We had a very animated discussion in the question period and after about the value of such a learning-by-doing approach as opposed to carefully stepped content and skills. Taking an extreme position I argued that one can actually teach all the content and skills through carefully structured project tasks, but that I actually believe in a balanced approach where you have content courses, skills courses, and apprenticeship opportunities.


We had a lightning round about cyberinfrastructure. The DHO built cyberinfrastructure like Drapier and DHO Discovery - the question is who will run the infrastructure once the DHO closes down?

Geoff Bradley talked building virtual research environments at Trinity. A VRE is typically aimed at a research community and enables the acquisition, management and analysis of data. It brings together tools, workflow, methods, and community. He mentioned that a VRE should have accounting tools that let people know what researchers are doing. It worries me that VR Es? might become a way of measuring our research. Bradley's point is that there are finite resources and universities have to chose what they invest in. To do that they show use and demonstrate value.

It sounds to me like he wants us to be complicit in our own surveillance and measurement. You don't get sustained money unless you measure yourself and report back.

Louise Edwards talked about some large projects like Europeana. Europeana is bringing in content from research libraries into an aggregated discovery site. She pointed out how there are other domain portals trying to also gather archival metadata from others. Can these portals merge or collaborate. Some of these projects have sustainable models some don't. The key now is to try embed the content into research environments (like the VR Es.)

J.-C. Desplat talked about cyberinfrastructure and e-research infrastructure. He asked about how technology changed the way we worked. Email and the web changed things without needing to be called infrastructure or needing a central management. He asked about why we are falling behind social computing? Cyberinfrastructure should be like email, the web and social media - it should be easy and be spread virally.

Bruno Voisin is interested in how to bring good data-management practices to the humanities. He argued that a lot of our infrastructure is of interest to projects not individuals. We can get good infrastructure which colleagues don't use because it is designed for high-end projects. Bruno felt we should make user adoption the main goal. We should learn from industry and be focused on clients not projects. We shouldn't enforce standards but seduce people into using them.

Marie Wallace of IBM talked about the social revolution that is changing how we do research. Social media are changing our perceptions of community. In the enterprise (industry) they are being forced to use social media and it will happen to us. How do you blend social media into your communications and management? For this reason cyberinfrastructure needs to be social and collaborative. It needs to have complex analytical capabilities. You want to be able to locate facts, colleagues and relationships.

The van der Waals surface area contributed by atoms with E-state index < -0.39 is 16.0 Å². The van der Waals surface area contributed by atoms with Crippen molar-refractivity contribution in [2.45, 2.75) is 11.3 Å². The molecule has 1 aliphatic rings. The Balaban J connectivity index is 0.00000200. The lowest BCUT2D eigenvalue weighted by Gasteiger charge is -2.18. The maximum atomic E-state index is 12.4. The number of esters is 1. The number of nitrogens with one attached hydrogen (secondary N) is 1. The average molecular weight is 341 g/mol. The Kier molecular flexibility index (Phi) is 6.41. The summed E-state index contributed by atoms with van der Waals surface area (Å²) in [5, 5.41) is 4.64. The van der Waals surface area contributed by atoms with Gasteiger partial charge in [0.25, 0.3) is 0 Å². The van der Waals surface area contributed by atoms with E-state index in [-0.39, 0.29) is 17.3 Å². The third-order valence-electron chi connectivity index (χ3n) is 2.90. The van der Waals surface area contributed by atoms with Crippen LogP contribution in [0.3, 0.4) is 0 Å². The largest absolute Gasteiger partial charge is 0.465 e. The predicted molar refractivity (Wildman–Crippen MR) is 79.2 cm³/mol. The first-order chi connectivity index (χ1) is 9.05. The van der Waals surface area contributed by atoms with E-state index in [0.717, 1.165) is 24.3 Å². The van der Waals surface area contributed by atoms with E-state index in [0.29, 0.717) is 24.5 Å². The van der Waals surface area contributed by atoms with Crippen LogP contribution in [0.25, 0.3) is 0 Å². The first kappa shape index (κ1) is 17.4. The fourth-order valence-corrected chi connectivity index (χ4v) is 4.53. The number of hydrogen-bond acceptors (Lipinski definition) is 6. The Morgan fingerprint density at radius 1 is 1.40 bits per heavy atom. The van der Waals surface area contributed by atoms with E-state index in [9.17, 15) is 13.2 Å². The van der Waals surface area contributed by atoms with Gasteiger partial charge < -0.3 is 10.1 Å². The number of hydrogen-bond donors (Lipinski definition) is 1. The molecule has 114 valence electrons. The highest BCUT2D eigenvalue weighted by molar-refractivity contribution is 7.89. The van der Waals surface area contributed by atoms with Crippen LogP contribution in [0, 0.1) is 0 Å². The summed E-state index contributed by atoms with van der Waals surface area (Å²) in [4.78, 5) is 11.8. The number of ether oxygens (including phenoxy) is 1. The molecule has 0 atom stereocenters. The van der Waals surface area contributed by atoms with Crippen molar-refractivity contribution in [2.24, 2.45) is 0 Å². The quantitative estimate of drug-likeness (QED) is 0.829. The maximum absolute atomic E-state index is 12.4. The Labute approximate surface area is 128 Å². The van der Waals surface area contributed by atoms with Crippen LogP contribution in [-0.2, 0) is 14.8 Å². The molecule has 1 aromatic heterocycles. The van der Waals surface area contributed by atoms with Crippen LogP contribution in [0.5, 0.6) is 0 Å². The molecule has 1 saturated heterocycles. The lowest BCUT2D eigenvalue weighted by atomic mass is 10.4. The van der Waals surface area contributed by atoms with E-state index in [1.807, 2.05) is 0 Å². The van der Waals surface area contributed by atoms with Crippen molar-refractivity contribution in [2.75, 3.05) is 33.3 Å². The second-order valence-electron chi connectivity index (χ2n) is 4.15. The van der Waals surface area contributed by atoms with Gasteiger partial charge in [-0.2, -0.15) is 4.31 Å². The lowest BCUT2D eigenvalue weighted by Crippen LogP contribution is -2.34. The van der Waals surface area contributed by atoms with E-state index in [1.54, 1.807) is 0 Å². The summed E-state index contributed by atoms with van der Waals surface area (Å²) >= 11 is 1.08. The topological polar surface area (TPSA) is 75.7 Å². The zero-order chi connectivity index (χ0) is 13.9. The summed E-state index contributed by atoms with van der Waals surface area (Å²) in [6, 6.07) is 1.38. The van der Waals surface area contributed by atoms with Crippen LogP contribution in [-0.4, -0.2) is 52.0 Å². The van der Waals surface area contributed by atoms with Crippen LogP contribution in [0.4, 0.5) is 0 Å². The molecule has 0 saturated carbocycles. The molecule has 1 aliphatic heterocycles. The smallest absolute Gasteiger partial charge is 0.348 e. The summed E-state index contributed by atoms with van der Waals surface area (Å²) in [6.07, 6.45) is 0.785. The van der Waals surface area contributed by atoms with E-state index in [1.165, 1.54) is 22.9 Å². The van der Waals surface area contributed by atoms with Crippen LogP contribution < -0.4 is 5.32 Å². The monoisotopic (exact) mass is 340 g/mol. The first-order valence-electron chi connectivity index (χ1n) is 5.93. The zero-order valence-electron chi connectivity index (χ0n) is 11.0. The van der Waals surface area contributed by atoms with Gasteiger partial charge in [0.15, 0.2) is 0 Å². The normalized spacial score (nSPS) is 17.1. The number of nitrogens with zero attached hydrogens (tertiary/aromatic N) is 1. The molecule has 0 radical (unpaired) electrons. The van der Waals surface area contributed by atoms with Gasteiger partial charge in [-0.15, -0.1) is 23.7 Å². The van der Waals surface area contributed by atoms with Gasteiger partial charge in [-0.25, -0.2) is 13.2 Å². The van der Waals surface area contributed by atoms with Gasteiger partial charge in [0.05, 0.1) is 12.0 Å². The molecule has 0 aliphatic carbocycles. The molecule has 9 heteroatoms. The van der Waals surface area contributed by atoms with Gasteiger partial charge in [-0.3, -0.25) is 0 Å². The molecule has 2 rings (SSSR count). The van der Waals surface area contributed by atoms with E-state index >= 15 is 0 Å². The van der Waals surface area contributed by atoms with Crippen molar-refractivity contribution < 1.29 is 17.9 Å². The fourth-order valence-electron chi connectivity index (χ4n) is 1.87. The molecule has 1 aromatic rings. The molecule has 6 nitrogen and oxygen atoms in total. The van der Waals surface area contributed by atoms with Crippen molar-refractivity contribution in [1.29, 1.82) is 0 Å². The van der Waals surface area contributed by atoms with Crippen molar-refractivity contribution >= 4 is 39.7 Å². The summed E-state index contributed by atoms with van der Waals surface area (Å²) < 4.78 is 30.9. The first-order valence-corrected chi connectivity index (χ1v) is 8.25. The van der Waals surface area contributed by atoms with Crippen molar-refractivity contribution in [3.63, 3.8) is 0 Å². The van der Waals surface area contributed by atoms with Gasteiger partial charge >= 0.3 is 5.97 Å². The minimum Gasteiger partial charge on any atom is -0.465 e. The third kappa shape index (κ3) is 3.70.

An interesting question from the floor asked how the digital humanities influenced IBM. The answer was that the digital humanities collaborators were asking IBM really big and ambitious questions that got IBM folk thinking in new ways. I asked about the ethics of building systems that monitor us. Willard Mc Carty asked why anyone would be interested in infrastructure - who finds it sexy (no matter how much we need it.) There was an interesting intervention about using commercial infrastructure instead bespoke university built infrastructure. We then had a great discussion about whether we should all shift to Facebook, wikipedia and so on. I found myself arguing for bespoke when my sympathies are really with trying to viraly use the social media.

Breakout Sessions

I went to a breakout session on sustainability. We talked about models for sustainability.

Libraries and archives have big problems getting funding to digitize the content of interest to the humanities. There is no strategy on digitization let alone sustainability.

We talked about NAVER and whether that would help transition to sustainable models. NAVER is great, but it is unclear that it will act as a trusted digital repository. The hope is that collectively the universities will tax themselves to maintain the repository. As some institutions are paying already for such services they might be willing to pay into a central unit and get it run better. There might be some government subvention.

This led to a discussion about whether the cultural sector and the academic sector have the same needs. The cultural institutions have been working through the Irish Manuscripts Commission while NAVER is academic. There is a Council of National Cultural Institutions that might help provide input that is organized.

We discussed the issue of sustainability of projects that are not just content - how do you sustain something that is not just a content project like Drapier?

I had an exchange about whether you can develop amateur SETI-screen-saver type projects. Do you need an organization? Can you do it without base-budget funding.

Some of the models mentioned:

  • Google ads
  • Amateur networks like MAME
  • Commercialization
  • Lots of Copies Keeps Stuff Safe
  • Using commercial services that are really cheap
  • Creating a company that can then

We talked about the challenges of a one-size-fits-all solution where the metadata standard adopted doesn't suit everyone.

We talked about joining forces with outfits like tourism and high-performance-computing consortia.